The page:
After the three-point bending tests, the starting point of the break was inspected. As a result, impurities due to localized Al was observed in Run Nos. 2 and 3; also, coarse β-Si3 N4 crystal grains were obtained in Run Nos. 4 and 5. Further, localization of Al2 O3 coming from the balls and the pot was observed in Run Nos. 2 and 3; β-Si3 N4 coming from the balls and the pot was observed in Run Nos. 4 and 5. It is believed that these impurities become grain growth nuclei during sintering, thus ascertaining the significance of the present invention.

EXAMPLE 5

Ninety-two percent of Si3 N4 powder having an average particle size of 0.5 μm and an α crystallinity of 96% which was obtained by an imide decomposition process, 5% of Y2 O3 powder having an average particle size of 0.9 μm, and 2% of Al2 O3 powder having an average particle size of 0.3 μm were mixed according to mixing method (5-i) or (5-ii) set forth below. The resulting mixture was classified through a 500 mesh sieve, and the residue on the sieve was weighed to evaluate the dispersion and mixing properties. The results obtained are shown in Table 3 below.

On the other hand, the mixture as above prepared was dried and granulated, and the resulting mixed powder was CIP molded at 5,000 kg/cm2 and sintered at 1,750 C. for 6 hours in nitrogen gas. The sintered body was subjected to an HIP treatment at 1,700 C. for 2 hours in nitrogen gas at 1,000 atm.

Test pieces according to JIS R1601 (3440 mm) were cut out of the resulting sintered body, and the side on which tension stress was to be applied was polished with a diamond paste so as to have a surface roughness of 0.2S. Conventional three point bending tests were carried out on 30 specimens per sample. The results obtained are shown in Table 3 below.

Mixing Method

(5-i) Si3 N4 powder and 0.5% of a carboxylic acid type deflocculating agent (A) were mixed in ethanol and twice subjected to a deflocculation treatment using a ultrasonic homogenizer (output: 600 W; frequency: 25 KHz) to prepare dispersion (A). Y2 O3 powder and 0.5% of a carboxylic acid deflocculating agent (B) were mixed in ethanol and deflocculated in the same manner as described above to prepare a dispersion (B). Al2 O3 powder and 0.5% of a carboxylic acid type deflocculating agent (C) were mixed in ethanol and deflocculated in the same manner as described above to prepare dispersion (C). Dispersions (A), (B), and (C) were mixed in a high speed agitator at 8,000 rpm for 2 hours.

(5-ii) The same as in mixing method (5-a), except for using no flocculating agent.

              TABLE 3______________________________________                           Three-point          On-mesh          bending  Mixing  residue   Density                           strength                                   WeibullRun No.  method  (wt %)    (g/cc) (kg/mm2)                                   modulus______________________________________ 1     (5-i)   0.015     3.255  145     26*2     (5-2)   0.105     3.255  130     20______________________________________ Note: *Comparative example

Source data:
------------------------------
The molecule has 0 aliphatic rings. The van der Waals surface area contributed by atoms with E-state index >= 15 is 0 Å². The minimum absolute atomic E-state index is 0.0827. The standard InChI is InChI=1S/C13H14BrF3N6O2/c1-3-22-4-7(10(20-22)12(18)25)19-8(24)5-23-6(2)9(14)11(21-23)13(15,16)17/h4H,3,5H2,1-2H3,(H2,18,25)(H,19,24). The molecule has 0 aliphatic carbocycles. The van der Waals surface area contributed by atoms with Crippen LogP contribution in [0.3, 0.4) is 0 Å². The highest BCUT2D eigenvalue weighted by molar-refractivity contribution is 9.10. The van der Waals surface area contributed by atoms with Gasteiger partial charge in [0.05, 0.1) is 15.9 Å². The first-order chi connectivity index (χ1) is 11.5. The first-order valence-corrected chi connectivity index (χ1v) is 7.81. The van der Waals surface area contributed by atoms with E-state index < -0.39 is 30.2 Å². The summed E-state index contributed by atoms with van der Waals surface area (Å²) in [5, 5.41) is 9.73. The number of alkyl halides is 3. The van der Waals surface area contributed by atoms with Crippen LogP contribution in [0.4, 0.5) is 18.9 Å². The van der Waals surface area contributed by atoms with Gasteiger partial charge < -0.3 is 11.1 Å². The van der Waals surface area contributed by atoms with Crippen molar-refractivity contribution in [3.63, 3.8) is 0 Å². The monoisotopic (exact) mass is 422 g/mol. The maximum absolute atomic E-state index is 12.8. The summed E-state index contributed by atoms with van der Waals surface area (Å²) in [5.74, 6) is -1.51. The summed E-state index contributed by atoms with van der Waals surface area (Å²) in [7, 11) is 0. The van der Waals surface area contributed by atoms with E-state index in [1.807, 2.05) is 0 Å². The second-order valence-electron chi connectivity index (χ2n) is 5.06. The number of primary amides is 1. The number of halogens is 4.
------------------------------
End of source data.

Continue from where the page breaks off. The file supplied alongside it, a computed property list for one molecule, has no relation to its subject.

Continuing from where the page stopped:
As can be seen from the results of Table 3, the comparative sample (having a larger on-mesh residue) is inferior in both strength and Weibull modulus, indicating the significance of the present invention.

EXAMPLE 6

Particle size distribution (on a weight basis) of each of a commercially available powder having an average particle size of 0.5 μm which was obtained by an imide decomposition process (powder A) and a commercially available powder having an average particle size of 0.7 μm which was obtained by a direct nitriding process (powder B) was determined. The proportion of coarse particles of 5 μm or greater in powders A and B was found to be 0.1% and 3%, respectively. Powder A or B was dispersed according to mixing method (4-i) or (4-iii) of Example 4. The size distribution and the content of Al2 O3 in each of the resulting powders were measured. The results obtained are shown in Table 4 below.

              TABLE 4______________________________________                Weight ratio of                particles of                            Al2 O3Starting Mixing      5 μm or more                            contentpowder   method      (wt %)      (wt %)______________________________________A        (4-i)       0.1         0A        (4-iii)     0.1         2.8B        (4-i)       2.5         0B        (4-iii)     1.0         3.0______________________________________